Read More

Securing the 5G edge

Article | November 11, 2021

The rollout of 5G networks coupled with edge compute introduces new security concerns for both the network and the enterprise. Security at the edge presents a unique set of security challenges that differ from those faced by traditional data centers. Today new concerns emerge from the combination of distributed architectures and a disaggregated network, creating new challenges for service providers. Many mission critical applications enabled by 5G connectivity, such as smart factories, are better off hosted at the edge because it's more economical and delivers better Quality of Service (QoS). However, applications must also be secured; communication service providers need to ensure that applications operate in an environment that is both safe and provides isolation. This means that secure designs and protocols are in place to pre-empt threats, avoid incidents and minimize response time when incidents do occur. As enterprises adopt private 5G networks to drive their Industry 4.0 strategies, these new enterprise 5G trends demand a new approach to security. Companies must find ways to reduce their exposure to cyberattacks that could potentially disrupt mission critical services, compromise industrial assets and threaten the safety of their workforce. Cybersecurity readiness is essential to ensure private network investments are not devalued. The 5G network architecture, particularly at the edge, introduces new levels of service decomposition now evolving beyond the virtual machine and into the space of orchestrated containers. Such disaggregation requires the operation of a layered technology stack, from the physical infrastructure to resource abstraction, container enablement and orchestration, all of which present attack surfaces which require addressing from a security perspective. So how can CSPs protect their network and services from complex and rapidly growing threats? Addressing vulnerability points of the network layer by layer As networks grow and the number of connected nodes at the edge multiply, so do the vulnerability points. The distributed nature of the 5G edge increases vulnerability threats, just by having network infrastructure scattered across tens of thousands of sites. The arrival of the Internet of Things (IoT) further complicates the picture: with a greater number of connected and mobile devices, potentially creating new network bridging connection points, questions around network security have become more relevant. As the integrity of the physical site cannot be guaranteed in the same way as a supervised data center, additional security measures need to be taken to protect the infrastructure. Transport and application control layers also need to be secured, to enable forms of "isolation" preventing a breach from propagating to other layers and components. Each layer requires specific security measures to ensure overall network security: use of Trusted Platform Modules (TPM) chipsets on motherboards, UEFI Secure OS boot process, secure connections in the control plane and more. These measures all contribute to and are integral part of an end-to-end network security design and strategy. Open RAN for a more secure solution The latest developments in open RAN and the collaborative standards-setting process related to open interfaces and supply chain diversification are enhancing the security of 5G networks. This is happening for two reasons. First, traditional networks are built using vendor proprietary technology – a limited number of vendors dominate the telco equipment market and create vendor lock-in for service providers that forces them to also rely on vendors' proprietary security solutions. This in turn prevents the adoption of "best-of-breed" solutions and slows innovation and speed of response, potentially amplifying the impact of a security breach. Second, open RAN standardization initiatives employ a set of open-source standards-based components. This has a positive effect on security as the design embedded in components is openly visible and understood; vendors can then contribute to such open-source projects where tighter security requirements need to be addressed. Aside from the inherent security of the open-source components, open RAN defines a number of open interfaces which can be individually assessed in their security aspects. The openness intrinsically present in open RAN means that service components can be seamlessly upgraded or swapped to facilitate the introduction of more stringent security characteristics, or they can simultaneously swiftly address identified vulnerabilities. Securing network components with AI Monitoring the status of myriad network components, particularly spotting a security attack taking place among a multitude of cooperating application functions, requires resources that transcend the capabilities of a finite team of human operators. This is where advances in AI technology can help to augment the abilities of operations teams. AI massively scales the ability to monitor any number of KPIs, learn their characteristic behavior and identify anomalies – this makes it the ideal companion in the secure operation of the 5G edge. The self-learning aspect of AI supports not just the identification of known incident patterns but also the ability to learn about new, unknown and unanticipated threats. Security by design Security needs to be integral to the design of the network architecture and its services. The adoption of open standards caters to the definition of security best practices in both the design and operation of the new 5G network edge. The analytics capabilities embedded in edge hyperconverged infrastructure components provide the platform on which to build an effective monitoring and troubleshooting toolkit, ensuring the secure operation of the intelligent edge.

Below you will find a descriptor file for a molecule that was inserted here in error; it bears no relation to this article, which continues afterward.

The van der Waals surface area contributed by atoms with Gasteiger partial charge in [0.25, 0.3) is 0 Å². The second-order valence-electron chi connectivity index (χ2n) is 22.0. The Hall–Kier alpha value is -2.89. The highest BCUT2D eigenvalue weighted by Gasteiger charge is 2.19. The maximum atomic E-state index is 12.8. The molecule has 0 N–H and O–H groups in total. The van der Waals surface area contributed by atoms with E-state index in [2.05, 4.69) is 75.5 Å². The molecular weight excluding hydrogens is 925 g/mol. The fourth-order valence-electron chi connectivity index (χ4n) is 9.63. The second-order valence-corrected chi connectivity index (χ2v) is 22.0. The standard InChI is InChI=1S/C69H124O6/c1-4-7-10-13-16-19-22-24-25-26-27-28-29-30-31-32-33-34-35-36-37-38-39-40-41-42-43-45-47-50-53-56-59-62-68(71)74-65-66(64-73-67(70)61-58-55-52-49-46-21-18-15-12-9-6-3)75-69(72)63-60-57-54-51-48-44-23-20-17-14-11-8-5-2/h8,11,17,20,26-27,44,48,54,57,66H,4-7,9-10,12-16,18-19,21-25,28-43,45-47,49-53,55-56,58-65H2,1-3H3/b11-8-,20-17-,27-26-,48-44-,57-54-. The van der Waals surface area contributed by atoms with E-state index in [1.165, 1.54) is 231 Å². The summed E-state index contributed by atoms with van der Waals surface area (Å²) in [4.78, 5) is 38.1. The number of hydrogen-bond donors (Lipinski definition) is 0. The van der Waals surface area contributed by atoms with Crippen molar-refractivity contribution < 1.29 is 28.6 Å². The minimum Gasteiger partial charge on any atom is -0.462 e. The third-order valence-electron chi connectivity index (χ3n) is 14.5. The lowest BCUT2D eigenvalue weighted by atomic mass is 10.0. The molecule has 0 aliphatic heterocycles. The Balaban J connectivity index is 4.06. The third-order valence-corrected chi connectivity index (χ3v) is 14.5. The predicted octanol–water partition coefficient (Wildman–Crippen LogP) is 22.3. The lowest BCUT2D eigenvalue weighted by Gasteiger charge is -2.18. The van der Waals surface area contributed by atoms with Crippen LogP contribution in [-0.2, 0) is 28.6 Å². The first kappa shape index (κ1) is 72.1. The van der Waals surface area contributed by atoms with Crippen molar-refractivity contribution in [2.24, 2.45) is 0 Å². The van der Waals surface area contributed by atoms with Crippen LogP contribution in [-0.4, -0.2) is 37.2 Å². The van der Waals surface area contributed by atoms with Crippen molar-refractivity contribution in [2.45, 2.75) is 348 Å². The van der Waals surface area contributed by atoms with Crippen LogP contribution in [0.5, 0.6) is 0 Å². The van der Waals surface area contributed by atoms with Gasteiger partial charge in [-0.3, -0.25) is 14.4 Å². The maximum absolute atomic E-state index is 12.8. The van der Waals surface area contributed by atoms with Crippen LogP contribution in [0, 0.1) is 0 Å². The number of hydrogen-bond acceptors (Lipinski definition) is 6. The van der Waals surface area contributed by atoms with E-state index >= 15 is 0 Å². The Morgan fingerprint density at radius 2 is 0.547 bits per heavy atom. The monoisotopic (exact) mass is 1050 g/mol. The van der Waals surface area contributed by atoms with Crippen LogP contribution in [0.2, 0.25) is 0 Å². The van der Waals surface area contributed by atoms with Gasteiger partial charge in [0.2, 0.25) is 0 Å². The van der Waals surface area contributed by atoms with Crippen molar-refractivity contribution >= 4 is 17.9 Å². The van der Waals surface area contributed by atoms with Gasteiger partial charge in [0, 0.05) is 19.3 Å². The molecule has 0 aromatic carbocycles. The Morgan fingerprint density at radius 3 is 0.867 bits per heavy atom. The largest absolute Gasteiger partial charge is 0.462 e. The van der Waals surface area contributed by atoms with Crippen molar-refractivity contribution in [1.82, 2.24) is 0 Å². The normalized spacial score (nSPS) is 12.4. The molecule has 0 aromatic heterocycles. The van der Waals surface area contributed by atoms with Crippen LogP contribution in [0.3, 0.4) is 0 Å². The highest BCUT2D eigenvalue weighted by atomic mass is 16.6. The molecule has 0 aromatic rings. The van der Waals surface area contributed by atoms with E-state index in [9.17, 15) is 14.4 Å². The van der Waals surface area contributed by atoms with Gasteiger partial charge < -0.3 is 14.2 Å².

Read More

A new era of automation with Cisco ACI and the Citrix ADC Manager app

Article | February 12, 2020

Since it was first available, Citrix has worked with Cisco Application Centric Infrastructure (ACI) to integrate Citrix ADC with the Cisco Application Policy Infrastructure Controller (APIC). As a valued technology partner, Citrix has a device package — a software module — that enables users to configure the Citrix ADC directly from a Cisco APIC. This setup has run in many customer production environments over the years. Let’s consider one of those customers — Jim. He was the first to deploy the integrated solution in his data center. The solution gave him the automation he needed and a single view to configure, deploy, and manage applications. However, his application admins preferred to use the Citrix ADC user interface to manage L4-L7 services.

Read More


Talos Digital

Talos works, because we’ve been there. We have experienced first-hand the need for vetted, multi-faceted talent that scales to project demands in a cost-effective way. So we created a company full of that kind of talent. Talent that can either staff a project flexibly and expertly, or deliver a turnkey product from strategy through development. Our people know how to deliver. We are bold and confident about the things we can make, and friendly, empathetic, and upbeat with the customers who seek our help.